One might imagine that a flexible and principled, as opposed to a rigid and mechanical, deference to the elected branches would have certain advantages over its predecessors, at least in the establishment cases. Unlike rigorous separationism, it would not carry overtones of those attitudes Justice Goldberg once described as “a brooding and pervasive devotion to the secular and a passive, or even active, hostility to religion.” Such an approach would be more sensitive to the significant regional variations that exist in this country, and more respectful of local democratic decision-making. It would be apt to facilitate utilization of mediating structures which, as Peter Berger and Richard John Neuhaus have argued, can often deliver social services more efficiently, more economically, and more humanely than the state. And it would be likely to promote an important form of free exercise if it were to facilitate support of parental choice in education. It is unfortunate, I believe, that so much attention and energy have been expended for and against prayer in public schools, when the real issue is the current state of the public schools themselves, and the growing sense of many parents that they are losing the struggle for the hearts and minds of their children.

The peyote case, Employment Division v. Smith, however, looks very much like a decisive step by a Court majority toward an excessively rigid posture of deference in free exercise cases. There, Justice Scalia, upholding the denial of unemployment benefits to Native Americans dismissed from their jobs for religiously inspired peyote use, wrote that “generally applicable religion-neutral laws that have the effect of burdening a particular religious practice need not be justified by a compelling governmental interest.” Nevertheless, there is some basis for believing that Smith does not represent the Court’s definitive adoption of a new approach. In the first place. Justice Scalia’s opinion in Smith does not unambiguously purport to represent a comprehensive reordering of a body of law that took over forty years to become confused and unworkable. Furthermore, if one takes into consideration the views on religious freedom that have been expressed on various occasions by most of the individual justices who joined in the result in Smith, it is hard to believe that this one case represents their last word on a subject to which they have devoted so much thought in dissents and separate concurrences over the years. Keeping in mind that it took decades for the law in this area to achieve its present tangled state, it seems reasonable to expect a few fits and even false starts as the Court strives to work out a better way of dealing with the sensitive and important issues involved in these cases.

Prominent among the elements that one might expect to play a role in the process of developing a more principled and workable approach is Chief Justice Rehnquist’s judicial statesmanship, his demonstrated interest in religion-clause history, his often-expressed solicitude for the role of religion as a mediating structure, and his view of federalism. Another is Justice White’s longstanding call for a thorough reconsideration of the case law in this area—a process that has not yet taken place. Another is Justice Scalia’s fidelity to constitutional text, a text that is no more neutral on the value of religion than it is on the value of free speech. Yet another factor is Justice Kennedy’s constant alertness to the way in which purported “neutrality” can mask “hostility” to religion, a concern that in many cases cannot be alleviated without some scrutiny of the purpose and effects of laws that appear neutral on their face. A key role will undoubtedly be played by Justice O’Connor. Her willingness to listen, her careful attention to all points of view, her inclination to proceed cautiously case-by-case, her persistence in demanding justification, her attention to facts and practical consequences, all combine to bring the rich resources of the common law tradition to bear on problems to which the Court in the past has given short shrift. Justice Souter, for his part, shows every sign of being a judge in the common law mode exemplified by Justice O’Connor.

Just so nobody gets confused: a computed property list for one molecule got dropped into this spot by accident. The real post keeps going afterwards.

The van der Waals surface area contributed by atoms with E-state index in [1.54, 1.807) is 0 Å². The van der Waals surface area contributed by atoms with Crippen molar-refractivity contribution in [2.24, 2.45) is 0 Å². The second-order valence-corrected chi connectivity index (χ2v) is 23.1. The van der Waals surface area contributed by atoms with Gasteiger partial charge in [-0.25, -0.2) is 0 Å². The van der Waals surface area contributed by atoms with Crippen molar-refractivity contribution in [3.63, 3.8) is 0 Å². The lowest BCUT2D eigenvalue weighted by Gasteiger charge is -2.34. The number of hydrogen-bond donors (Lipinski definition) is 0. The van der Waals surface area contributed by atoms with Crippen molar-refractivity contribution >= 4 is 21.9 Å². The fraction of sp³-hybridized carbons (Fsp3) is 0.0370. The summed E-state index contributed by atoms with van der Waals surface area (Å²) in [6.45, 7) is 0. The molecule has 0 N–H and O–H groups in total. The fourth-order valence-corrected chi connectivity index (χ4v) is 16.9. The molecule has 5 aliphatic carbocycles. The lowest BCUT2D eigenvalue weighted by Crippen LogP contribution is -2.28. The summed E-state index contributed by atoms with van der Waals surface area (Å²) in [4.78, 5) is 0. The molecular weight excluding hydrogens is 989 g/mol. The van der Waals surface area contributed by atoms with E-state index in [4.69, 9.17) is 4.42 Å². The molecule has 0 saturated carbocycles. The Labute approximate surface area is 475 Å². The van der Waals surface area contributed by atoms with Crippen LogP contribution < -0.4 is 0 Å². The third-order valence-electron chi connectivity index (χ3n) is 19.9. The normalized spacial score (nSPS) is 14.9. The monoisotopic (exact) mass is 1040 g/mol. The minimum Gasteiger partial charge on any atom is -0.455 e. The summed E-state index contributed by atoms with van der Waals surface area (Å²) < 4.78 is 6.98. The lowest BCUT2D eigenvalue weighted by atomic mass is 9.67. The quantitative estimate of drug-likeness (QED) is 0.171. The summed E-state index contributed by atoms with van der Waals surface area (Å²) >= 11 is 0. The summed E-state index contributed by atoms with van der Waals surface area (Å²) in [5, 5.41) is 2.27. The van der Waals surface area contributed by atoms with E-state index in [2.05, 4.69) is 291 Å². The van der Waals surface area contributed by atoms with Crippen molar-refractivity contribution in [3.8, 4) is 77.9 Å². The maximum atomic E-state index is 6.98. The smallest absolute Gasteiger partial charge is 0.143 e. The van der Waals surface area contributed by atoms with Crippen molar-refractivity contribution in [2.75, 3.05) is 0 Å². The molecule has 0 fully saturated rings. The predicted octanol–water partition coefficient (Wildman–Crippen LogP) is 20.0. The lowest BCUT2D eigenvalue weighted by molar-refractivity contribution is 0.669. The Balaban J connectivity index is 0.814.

It is possible, some would say probable, that a Court majority will once again—without much deliberation—brush the religion clause aside while it pursues an unrelated constitutional agenda. Smith may, as many fear, be the decisive step toward a reflexive majoritarianism as simplistic in its way as was the old separationist anti-majoritarianism. But on the other hand it may be that in time Smith will come to be seen as explicable mainly in relation to a strong national policy for dealing with a severe social problem. That is, just as Bob Jones (where a university’s religiously based ban on inter-racial dating cost it its tax exemption) is more of an anti-discrimination case than a religion-clause case, so Smith may turn out to be primarily a drug case—a detour, rather than a landmark, in First Amendment case law. No doubt it is just in such “hard” cases where the Supreme Court ought to stand tall for religious liberty. But unfortunately, it is just in such cases that the Supreme Court, being human, is apt to falter. But not every judicial slip must initiate a cycle of decline.

My reading of the post-1987 religion cases is that they show a closely divided Court earnestly beginning to struggle with the formidable interpretive difficulties of the Constitution’s religion language. The path they are taking may be erratic, but this group of justices society, and whether they will restore religion to its is, at least, taking the religion clause seriously. Whether rightful place as the first among freedoms, remains they will unite on a workable approach for a pluralistic to be seen.

Mary Ann Glendon is Professor of Law at Harvard University and author, most recently, of Rights Talk: The Impoverishment of Political Discourse (Free Press).

Photo by Phil Roeder via Creative Commons. Image cropped.